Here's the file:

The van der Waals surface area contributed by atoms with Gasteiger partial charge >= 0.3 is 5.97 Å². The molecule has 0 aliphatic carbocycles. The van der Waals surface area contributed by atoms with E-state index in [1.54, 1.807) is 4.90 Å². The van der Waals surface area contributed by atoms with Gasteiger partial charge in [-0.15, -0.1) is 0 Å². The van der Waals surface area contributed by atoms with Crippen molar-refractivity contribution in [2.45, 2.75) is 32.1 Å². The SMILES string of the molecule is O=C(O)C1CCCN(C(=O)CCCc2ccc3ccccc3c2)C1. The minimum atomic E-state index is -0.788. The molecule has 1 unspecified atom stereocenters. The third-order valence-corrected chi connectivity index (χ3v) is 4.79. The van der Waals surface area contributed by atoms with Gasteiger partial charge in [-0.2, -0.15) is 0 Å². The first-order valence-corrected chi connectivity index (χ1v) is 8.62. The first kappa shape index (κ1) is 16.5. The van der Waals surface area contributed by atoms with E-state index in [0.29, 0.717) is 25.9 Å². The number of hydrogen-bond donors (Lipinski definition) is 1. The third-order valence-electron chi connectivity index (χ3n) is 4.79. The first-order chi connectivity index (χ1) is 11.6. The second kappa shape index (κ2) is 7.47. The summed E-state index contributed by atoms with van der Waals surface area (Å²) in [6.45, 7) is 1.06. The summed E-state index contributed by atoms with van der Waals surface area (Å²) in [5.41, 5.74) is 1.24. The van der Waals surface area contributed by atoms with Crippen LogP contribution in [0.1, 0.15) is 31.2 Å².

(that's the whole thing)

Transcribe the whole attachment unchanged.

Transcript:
The van der Waals surface area contributed by atoms with Gasteiger partial charge >= 0.3 is 5.97 Å². The molecule has 0 aliphatic carbocycles. The van der Waals surface area contributed by atoms with E-state index in [1.54, 1.807) is 4.90 Å². The van der Waals surface area contributed by atoms with Gasteiger partial charge in [-0.15, -0.1) is 0 Å². The van der Waals surface area contributed by atoms with Crippen molar-refractivity contribution in [2.45, 2.75) is 32.1 Å². The SMILES string of the molecule is O=C(O)C1CCCN(C(=O)CCCc2ccc3ccccc3c2)C1. The minimum atomic E-state index is -0.788. The molecule has 1 unspecified atom stereocenters. The third-order valence-corrected chi connectivity index (χ3v) is 4.79. The van der Waals surface area contributed by atoms with Gasteiger partial charge in [-0.2, -0.15) is 0 Å². The first-order valence-corrected chi connectivity index (χ1v) is 8.62. The first kappa shape index (κ1) is 16.5. The van der Waals surface area contributed by atoms with E-state index in [0.29, 0.717) is 25.9 Å². The number of hydrogen-bond donors (Lipinski definition) is 1. The third-order valence-electron chi connectivity index (χ3n) is 4.79. The first-order chi connectivity index (χ1) is 11.6. The second kappa shape index (κ2) is 7.47. The summed E-state index contributed by atoms with van der Waals surface area (Å²) in [6.45, 7) is 1.06. The summed E-state index contributed by atoms with van der Waals surface area (Å²) in [5.41, 5.74) is 1.24. The van der Waals surface area contributed by atoms with Crippen LogP contribution in [0.1, 0.15) is 31.2 Å².